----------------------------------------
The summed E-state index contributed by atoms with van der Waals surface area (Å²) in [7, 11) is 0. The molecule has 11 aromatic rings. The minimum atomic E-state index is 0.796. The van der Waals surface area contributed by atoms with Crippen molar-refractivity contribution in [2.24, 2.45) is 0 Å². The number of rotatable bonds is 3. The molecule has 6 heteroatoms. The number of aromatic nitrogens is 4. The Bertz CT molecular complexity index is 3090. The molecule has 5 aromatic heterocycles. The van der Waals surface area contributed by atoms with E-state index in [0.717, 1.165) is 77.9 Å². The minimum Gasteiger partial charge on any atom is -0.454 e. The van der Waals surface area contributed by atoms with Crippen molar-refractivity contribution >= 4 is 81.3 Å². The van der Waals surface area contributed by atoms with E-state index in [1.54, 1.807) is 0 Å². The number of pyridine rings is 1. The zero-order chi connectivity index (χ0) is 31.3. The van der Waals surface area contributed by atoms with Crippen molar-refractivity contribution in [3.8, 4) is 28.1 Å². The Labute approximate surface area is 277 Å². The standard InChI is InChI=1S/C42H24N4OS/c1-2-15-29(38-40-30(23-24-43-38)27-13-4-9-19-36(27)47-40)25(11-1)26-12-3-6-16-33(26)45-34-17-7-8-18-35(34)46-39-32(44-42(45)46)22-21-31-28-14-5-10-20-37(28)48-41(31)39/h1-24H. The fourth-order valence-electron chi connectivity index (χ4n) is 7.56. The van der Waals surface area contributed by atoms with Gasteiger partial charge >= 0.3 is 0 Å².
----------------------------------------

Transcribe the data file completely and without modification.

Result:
The summed E-state index contributed by atoms with van der Waals surface area (Å²) in [7, 11) is 0. The molecule has 11 aromatic rings. The minimum atomic E-state index is 0.796. The van der Waals surface area contributed by atoms with Crippen molar-refractivity contribution in [2.24, 2.45) is 0 Å². The number of rotatable bonds is 3. The molecule has 6 heteroatoms. The number of aromatic nitrogens is 4. The Bertz CT molecular complexity index is 3090. The molecule has 5 aromatic heterocycles. The van der Waals surface area contributed by atoms with E-state index in [0.717, 1.165) is 77.9 Å². The minimum Gasteiger partial charge on any atom is -0.454 e. The van der Waals surface area contributed by atoms with Crippen molar-refractivity contribution >= 4 is 81.3 Å². The van der Waals surface area contributed by atoms with E-state index in [1.54, 1.807) is 0 Å². The number of pyridine rings is 1. The zero-order chi connectivity index (χ0) is 31.3. The van der Waals surface area contributed by atoms with Crippen molar-refractivity contribution in [3.8, 4) is 28.1 Å². The Labute approximate surface area is 277 Å². The standard InChI is InChI=1S/C42H24N4OS/c1-2-15-29(38-40-30(23-24-43-38)27-13-4-9-19-36(27)47-40)25(11-1)26-12-3-6-16-33(26)45-34-17-7-8-18-35(34)46-39-32(44-42(45)46)22-21-31-28-14-5-10-20-37(28)48-41(31)39/h1-24H. The fourth-order valence-electron chi connectivity index (χ4n) is 7.56. The van der Waals surface area contributed by atoms with Gasteiger partial charge >= 0.3 is 0 Å².